Earth, water and plastic?

If you've ever wondered what my favorite medieval alchemy element is and guessed it's earth, you're right.

And I want to be your friend so we can be dorky together.

Although earth is my favorite element, water is a close second. All summer, I'm in the water. And in the winter, here in Southern Oregon, the water comes to us in buckets.

Being human, I also like to drink water. As a teenager, I'd drink from throwaway plastic bottles — how convenient! In college, I started to wise up to environmental issues and began drinking from a reusable, but still plastic, Nalgene bottle.

Then I began to recycle glass juice jars as water jugs. And a few years ago, at the Ashland Food Cooperative, I bought my first stainless-steel water bottle. Since then it seems like everyone has caught on to the metal water bottle trend. My mother gave me one. The Associated Press passed them out in the Daily Tidings newsroom. The co-op stopped selling single-use plastic water bottles.

This is all very heartening.

Here in Ashland, we are ahead of the environmental curve. But in much of the rest of the country, it's a different story.

I recently watched the documentary "Tapped," about the evils of the bottled water industry. The film was listed in Netflix's Local Favorites for the Ashland section for weeks, so I'm sure many of you have seen it.

Here's my take on the film: We can blame the bottled water companies all we want. We can call them evil and they may be. But they wouldn't be raping our streams and bottling water if so many Americans weren't still buying it.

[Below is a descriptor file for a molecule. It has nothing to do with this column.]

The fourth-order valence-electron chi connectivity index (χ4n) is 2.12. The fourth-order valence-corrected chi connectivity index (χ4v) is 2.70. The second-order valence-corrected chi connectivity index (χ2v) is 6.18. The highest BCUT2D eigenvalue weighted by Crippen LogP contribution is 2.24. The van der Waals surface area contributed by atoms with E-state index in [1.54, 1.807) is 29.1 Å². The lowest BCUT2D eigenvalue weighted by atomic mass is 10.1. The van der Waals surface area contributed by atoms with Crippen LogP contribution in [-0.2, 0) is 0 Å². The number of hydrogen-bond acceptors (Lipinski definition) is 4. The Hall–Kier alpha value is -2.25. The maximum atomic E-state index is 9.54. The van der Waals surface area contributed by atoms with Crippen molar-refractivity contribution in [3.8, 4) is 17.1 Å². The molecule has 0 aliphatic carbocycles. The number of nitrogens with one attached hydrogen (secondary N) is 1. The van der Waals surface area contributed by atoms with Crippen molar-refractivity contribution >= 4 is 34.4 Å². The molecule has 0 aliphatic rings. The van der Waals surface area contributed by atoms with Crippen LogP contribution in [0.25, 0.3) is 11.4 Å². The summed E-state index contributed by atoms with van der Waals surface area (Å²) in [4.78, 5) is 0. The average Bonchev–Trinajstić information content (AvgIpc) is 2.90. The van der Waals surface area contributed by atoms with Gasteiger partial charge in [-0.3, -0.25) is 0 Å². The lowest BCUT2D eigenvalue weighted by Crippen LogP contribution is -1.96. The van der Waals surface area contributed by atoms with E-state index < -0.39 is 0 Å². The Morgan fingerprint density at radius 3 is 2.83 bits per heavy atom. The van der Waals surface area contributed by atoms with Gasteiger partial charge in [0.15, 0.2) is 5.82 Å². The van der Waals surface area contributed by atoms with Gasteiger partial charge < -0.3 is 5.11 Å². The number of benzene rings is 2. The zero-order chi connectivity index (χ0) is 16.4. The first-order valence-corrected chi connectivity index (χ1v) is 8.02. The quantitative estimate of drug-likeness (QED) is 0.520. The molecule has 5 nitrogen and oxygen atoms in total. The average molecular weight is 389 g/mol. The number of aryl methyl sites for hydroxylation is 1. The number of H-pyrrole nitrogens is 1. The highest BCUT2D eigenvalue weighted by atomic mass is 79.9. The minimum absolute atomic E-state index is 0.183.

That's the way with capitalism: Companies will do whatever it takes to make money. But, thankfully, we can vote with our dollars.

I realize I'm probably preaching to the choir on this issue, so I began to think about what our next steps should be, once we've stopped buying bottled water and urged our friends to do the same.

It's probably a good idea to avoid plastics marked at the bottom as 3, 6 and 7, because studies have found that they may leach toxins.

But, I'm also committed to using less plastic in general. Why? It's often made using oil, increasing our dependence on that resource and the industry that produces it. Also, although plastic is usually recyclable, it takes a lot of resources to recycle and the plastic often ends up in a landfill anyway.

Lastly, despite what you may have been led to believe, plastic is not a medieval element and neither is oil. If plastic or oil were so important, I have to believe that some great alchemy wizard — Merlin? — would have included them in the list of elements.

After watching "Tapped," I came home and looked at all the plastic bottles I have in my house, mostly containing shampoo, laundry detergent and dish soap.

Then, I went online and searched for "how to make your own laundry detergent." There are hundreds of recipes on the Internet and they all seem surprisingly simple.

I plan to make some using two cups of finely grated soap, one cup of washing soda, one cup of borax and a few drops of essential oil. I'll put it in a glass jar and use two tablespoons per laundry load. I'll let you know how it goes.

Later, I plan to make my own shampoo and toothpaste.

It's going to be my alchemy experiment. Following in the path of the great wizards, I'm studying the medieval art.

Except, I'm not trying to create gold. I'm working on coming up with something better than plastic.

Contact reporter Hannah Guzik at 541-708-1158 or For past columns see

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